[../../../_private/magazine_tmp.htm]AM & FM: Why Radio Has Two Sexes

   You might have noticed that the radio in your car, in your house or on your head probably has a switch that says "AM-FM." And you know that if you listen to AM you'll find Rush Limbaugh chattering or the Padres and Gulls playing. If you want music, you switch to FM. Besides, you may remember everybody insisting that FM is vastly superior to AM: "no static at all." Actually, nothing about radio is so simple. And not everything you may have heard about radio from your friends was entirely accurate.
   But back to AM and FM. Those two broadcast bands get their name from the way the audio information is coded into the radio wave. AM stands for amplitude modulation. As the entire radio wave gets stronger or weaker, you hear it as louder or softer. Not counting Morse code, AM is almost the simplest way to encode information on any radio wave. It also means that anything that interferes with the basic wave itself - like lightning - will shoot its noise right into your speaker. (Static City during a thunderstorm.)
   FM, on the other hand, refers to frequency modulation. You hear louder or softer sounds as the radio signal slides up or down past your receiver. You don't hear the actual wave itself, so the wave distortion is imperceptible. (No static.) FM also sounds better because the receiver can be made to sound better. AM stations are scrunched together on the dial, while FM stations have more elbowroom. If your receiver opened as wide a window on the AM band as it does on FM, you'd hear nothing but the clashing squeals of crowded signals.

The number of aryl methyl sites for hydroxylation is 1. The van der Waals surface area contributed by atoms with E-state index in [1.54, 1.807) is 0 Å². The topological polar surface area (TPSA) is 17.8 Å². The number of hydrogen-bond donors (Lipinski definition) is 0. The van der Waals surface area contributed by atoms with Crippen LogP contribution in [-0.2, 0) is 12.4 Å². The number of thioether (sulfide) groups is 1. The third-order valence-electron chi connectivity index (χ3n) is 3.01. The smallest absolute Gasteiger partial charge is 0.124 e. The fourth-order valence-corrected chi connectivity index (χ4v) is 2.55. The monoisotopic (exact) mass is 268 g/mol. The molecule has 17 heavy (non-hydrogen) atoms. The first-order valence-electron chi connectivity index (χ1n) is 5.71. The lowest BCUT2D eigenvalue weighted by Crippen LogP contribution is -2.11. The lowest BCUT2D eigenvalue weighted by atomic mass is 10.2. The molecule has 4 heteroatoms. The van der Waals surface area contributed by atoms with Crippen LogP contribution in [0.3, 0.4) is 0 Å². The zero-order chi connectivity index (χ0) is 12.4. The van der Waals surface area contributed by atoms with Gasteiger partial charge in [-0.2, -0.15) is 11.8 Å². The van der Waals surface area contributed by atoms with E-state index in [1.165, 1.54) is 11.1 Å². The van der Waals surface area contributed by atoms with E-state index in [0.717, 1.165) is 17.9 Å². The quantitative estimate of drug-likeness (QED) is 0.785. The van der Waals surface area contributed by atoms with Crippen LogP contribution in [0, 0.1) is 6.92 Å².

Back in the ancient days - in the 1940s - the government decided that AM stations would be 20 kilohertz (20 thousand cycles per second) apart. This limits the quality of the audio you can expect. By the beginning of the '60s, technology was beginning to improve, and FM became a commercial reality. The government pushed the somewhat experimental FM broadcast band way up to 100 megahertz (100 million cycles per second), which was like new frontier then. They spread the stations much farther apart. Receivers could provide better quality audio. They even had enough space to give you two channels - stereo. It's really the separation between stations - channel spacing - that makes AM sound worse than FM (if you don't count the static). It's not AM's fault; it's the government's.
It was natural that FM radio stations, with their superior sound, begin programming a lot of music. In the '60s and '70s, it became hip to listen to FM. Rebellious youths would do anything to be different from their parents. The word spread: "FM is better than AM." An eighth-grade kid in 1970 would rather lie down on the new freeway than admit to his friends that he heard anything on AM radio.
   Today we have a whole generation that only tunes in to a station if it has a decimal point in its dial position. No wonder AM stations spent the '80s contorting the electronic sciences to prove that "AM is not dead" in order to produce "AM Stereo." But that's another society/government story that we'll talk about another time.
John Bry is the news director at WCUZ AM-FM in Grand Rapids, Mich. He has been in radio for 20 years and is a licensed ham radio operator.

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